Work Handling. The effectiveness of shot peening depends largely on peening intensity and adequate exposure of the workpiece to the blast stream. Proper exposure is facilitated by using efficient work-handling fixtures, conveyors, and mechanisms. Figure 7 shows six types of work-handling mechanisms, which incorporate several basic motions for effective exposure of parts with a variety of shapes.

Fig. 7 Motion and fixturing used in work-handling equipment. (a) Rotation of work around a vertical axis in indexed position. (b) Rotation of work around a vertical axis, with straight-line travel. (c) Rotation of work around a vertical axis, with circular travel. (d) Rotation of work around a horizontal axis, with straight-line travel parallel to the axis of rotation. (e) Straight-line travel of work with no rotation. (f) Straight-line travel of work in a transverse direction

Fig. 7 Motion and fixturing used in work-handling equipment. (a) Rotation of work around a vertical axis in indexed position. (b) Rotation of work around a vertical axis, with straight-line travel. (c) Rotation of work around a vertical axis, with circular travel. (d) Rotation of work around a horizontal axis, with straight-line travel parallel to the axis of rotation. (e) Straight-line travel of work with no rotation. (f) Straight-line travel of work in a transverse direction

Stopoffs. Various methods and materials have been developed for masking parts that require shot peening on localized areas. Masking with tape is economical when low production quantities are involved, but its cost is prohibitive on a large-scale basis.

When fabrication of special masks is warranted, masks usually are designed to serve as holding fixtures as well as stopoffs. Ordinarily, masks of this type are made of molded urethane or rubber, as shown in Fig. 8. Large parts sometimes are protected with masks made of steel, carbide, polypropylene, or urethane.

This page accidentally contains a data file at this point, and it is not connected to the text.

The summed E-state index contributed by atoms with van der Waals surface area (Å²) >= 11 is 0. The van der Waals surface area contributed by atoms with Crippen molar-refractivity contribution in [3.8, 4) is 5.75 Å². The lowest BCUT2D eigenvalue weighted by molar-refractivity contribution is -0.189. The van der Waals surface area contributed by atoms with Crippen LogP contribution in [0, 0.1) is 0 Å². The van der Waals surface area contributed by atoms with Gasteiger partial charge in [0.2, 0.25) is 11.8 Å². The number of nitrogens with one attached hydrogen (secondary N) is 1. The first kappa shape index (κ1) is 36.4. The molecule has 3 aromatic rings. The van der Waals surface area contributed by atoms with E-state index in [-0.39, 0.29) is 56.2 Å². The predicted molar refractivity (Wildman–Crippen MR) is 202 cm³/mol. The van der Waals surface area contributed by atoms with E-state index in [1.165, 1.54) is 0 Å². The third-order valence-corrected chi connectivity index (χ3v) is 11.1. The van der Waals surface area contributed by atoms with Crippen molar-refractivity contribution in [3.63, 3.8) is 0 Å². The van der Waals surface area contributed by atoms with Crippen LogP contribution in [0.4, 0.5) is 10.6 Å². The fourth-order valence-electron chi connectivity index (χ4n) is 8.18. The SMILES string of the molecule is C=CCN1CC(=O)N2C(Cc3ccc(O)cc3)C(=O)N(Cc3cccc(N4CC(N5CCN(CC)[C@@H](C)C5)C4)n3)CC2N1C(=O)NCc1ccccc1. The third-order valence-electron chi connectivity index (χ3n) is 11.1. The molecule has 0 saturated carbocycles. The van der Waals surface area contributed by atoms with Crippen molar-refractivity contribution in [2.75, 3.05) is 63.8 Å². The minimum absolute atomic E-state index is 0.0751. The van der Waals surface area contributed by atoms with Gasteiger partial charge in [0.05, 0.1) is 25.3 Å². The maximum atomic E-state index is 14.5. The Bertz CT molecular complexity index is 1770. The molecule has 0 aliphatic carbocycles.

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Fig. 8 Special mask made of molded rubber for shot peening a selected area and for holding the work during peening

Testing. Control of the shot peening process depends on systematic, periodic testing to determine intensity, coverage, and other important control factors. Standardized equipment for measuring peening intensity is illustrated and described in SAE Standard J442, "Holder and Gage for Shot Peening." A digest for measuring intensity is given in the section "Peening Test Strips, Holder, and Gage" in this article.

Dry Peening with Glass Beads. The methods used for dry peening with glass beads are comparable to the methods that use dry metallic shot. Separation of broken or damaged beads, as well as dust and other contamination, is accomplished by a centrifugal cyclone air separator, with final classification performed by a vibrating screen.

Wet Peening with Glass Beads. Wet glass peening is performed with glass beads, usually mixed in water and contained in a suitable hopper. In the automatic machine shown in Fig. 9, a mixer pump maintains a slurry of beads in water, and a feed pump forces the flow of slurry to the nozzle. The movement of slurry through the nozzle is accelerated by compressed air. The nozzles are attached to an oscillating bar that directs the flow of slurry at the workpiece. After making contact with the workpiece, the slurry is fed back to the hopper and recycled.

Fig. 9 Automatic machine for wet peening with glass beads

The principal controls in wet peening with glass are similar to those used in conventional shot peening. The peening pattern of the slurry is controlled by the oscillating nozzles. Air pressure is controlled at each nozzle by separate regulators. Exposure time for the peening cycle is controlled by automatic timing devices. Intensity of peening must be carefully matched to bead size, both to sustain maximum fatigue life of the peened part and to minimize bead breakage.